Ralph writes to his father in early spring, 1871 from his employer’s office in Boston. Henry is apparently helping Ralph and his boss sell a wagon and a team of horses, probably the one Ralph has been using to peddle the company’s silk. The letter seems to have accompanied one with Mr. Bowman’s terms of sale on it, and this addition is marked “Private and Confidential” in large script diagonally across the first page.
My transcription follows the images:
Seavey, Foster & Bowman
Sewing Silk and Machine Twist
No. 42 Sumer Street, Boston (letterhead)
Private and Confidential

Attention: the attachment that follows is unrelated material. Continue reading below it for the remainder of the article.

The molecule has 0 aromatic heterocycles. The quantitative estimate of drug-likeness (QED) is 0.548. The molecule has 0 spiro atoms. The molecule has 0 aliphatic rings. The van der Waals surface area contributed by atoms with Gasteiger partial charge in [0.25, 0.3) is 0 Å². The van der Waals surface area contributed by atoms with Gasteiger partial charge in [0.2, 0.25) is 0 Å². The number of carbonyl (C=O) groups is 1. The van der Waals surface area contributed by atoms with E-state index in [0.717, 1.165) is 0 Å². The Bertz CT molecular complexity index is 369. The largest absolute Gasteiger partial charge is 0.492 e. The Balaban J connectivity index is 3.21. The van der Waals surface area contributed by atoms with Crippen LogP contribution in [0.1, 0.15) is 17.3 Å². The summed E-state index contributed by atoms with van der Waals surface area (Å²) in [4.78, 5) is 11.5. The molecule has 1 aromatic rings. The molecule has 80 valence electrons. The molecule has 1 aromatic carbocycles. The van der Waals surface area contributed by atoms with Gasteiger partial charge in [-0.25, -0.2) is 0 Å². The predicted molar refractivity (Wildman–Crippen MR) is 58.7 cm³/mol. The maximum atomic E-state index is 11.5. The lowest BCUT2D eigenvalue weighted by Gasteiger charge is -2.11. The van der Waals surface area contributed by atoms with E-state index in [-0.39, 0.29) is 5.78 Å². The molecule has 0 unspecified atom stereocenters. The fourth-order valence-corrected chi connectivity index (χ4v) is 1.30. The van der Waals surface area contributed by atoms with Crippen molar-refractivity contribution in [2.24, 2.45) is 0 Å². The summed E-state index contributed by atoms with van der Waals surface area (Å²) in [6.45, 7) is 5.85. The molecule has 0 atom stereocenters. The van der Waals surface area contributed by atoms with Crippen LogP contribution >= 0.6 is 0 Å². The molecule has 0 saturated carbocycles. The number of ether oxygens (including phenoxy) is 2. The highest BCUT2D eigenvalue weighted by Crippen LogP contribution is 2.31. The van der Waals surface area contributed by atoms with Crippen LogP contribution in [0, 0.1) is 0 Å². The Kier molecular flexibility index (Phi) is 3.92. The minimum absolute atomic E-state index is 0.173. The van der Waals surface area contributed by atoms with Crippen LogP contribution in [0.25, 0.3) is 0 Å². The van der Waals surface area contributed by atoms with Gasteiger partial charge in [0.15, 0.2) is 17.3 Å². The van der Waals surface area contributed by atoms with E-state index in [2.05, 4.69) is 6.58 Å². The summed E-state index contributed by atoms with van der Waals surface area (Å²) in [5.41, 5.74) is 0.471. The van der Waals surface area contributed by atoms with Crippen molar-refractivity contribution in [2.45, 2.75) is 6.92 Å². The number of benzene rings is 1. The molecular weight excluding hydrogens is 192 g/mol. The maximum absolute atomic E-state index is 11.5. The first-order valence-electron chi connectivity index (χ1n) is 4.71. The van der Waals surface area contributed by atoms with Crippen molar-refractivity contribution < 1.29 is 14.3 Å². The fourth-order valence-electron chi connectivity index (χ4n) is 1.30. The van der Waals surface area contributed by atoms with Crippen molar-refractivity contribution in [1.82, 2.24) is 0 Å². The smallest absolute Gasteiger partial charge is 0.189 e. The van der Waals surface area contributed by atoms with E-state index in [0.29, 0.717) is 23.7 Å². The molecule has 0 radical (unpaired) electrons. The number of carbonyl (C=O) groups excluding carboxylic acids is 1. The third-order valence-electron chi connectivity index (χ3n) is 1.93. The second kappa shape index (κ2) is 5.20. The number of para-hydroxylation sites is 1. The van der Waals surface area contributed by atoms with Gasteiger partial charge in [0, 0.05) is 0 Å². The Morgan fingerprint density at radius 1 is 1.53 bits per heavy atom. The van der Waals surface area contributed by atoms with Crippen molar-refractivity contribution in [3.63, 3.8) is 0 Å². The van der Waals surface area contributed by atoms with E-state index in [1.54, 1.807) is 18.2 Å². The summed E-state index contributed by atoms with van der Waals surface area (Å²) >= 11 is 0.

Mch 24th, 1871
I’ve written you on the other sheet what Mr. Bowman gives as his best terms and I think they’ll do and are reasonable.
There is a seat down here belonging to the wagon will be thrown in, and rather than to lose the trade you can throw off ten dollars if necessary at discretion.
Mr. B. don’t feel disposed to give away the team but at the same time don’t want to be penny wise and pound foolish and lose more by keeping than selling.
You will sell him to Mr. Primson I think and you can take out the pay for keeping &c. and remit the balance.
I am writing in business house and have no time to write more. It’s very rainy today.
Very much in haste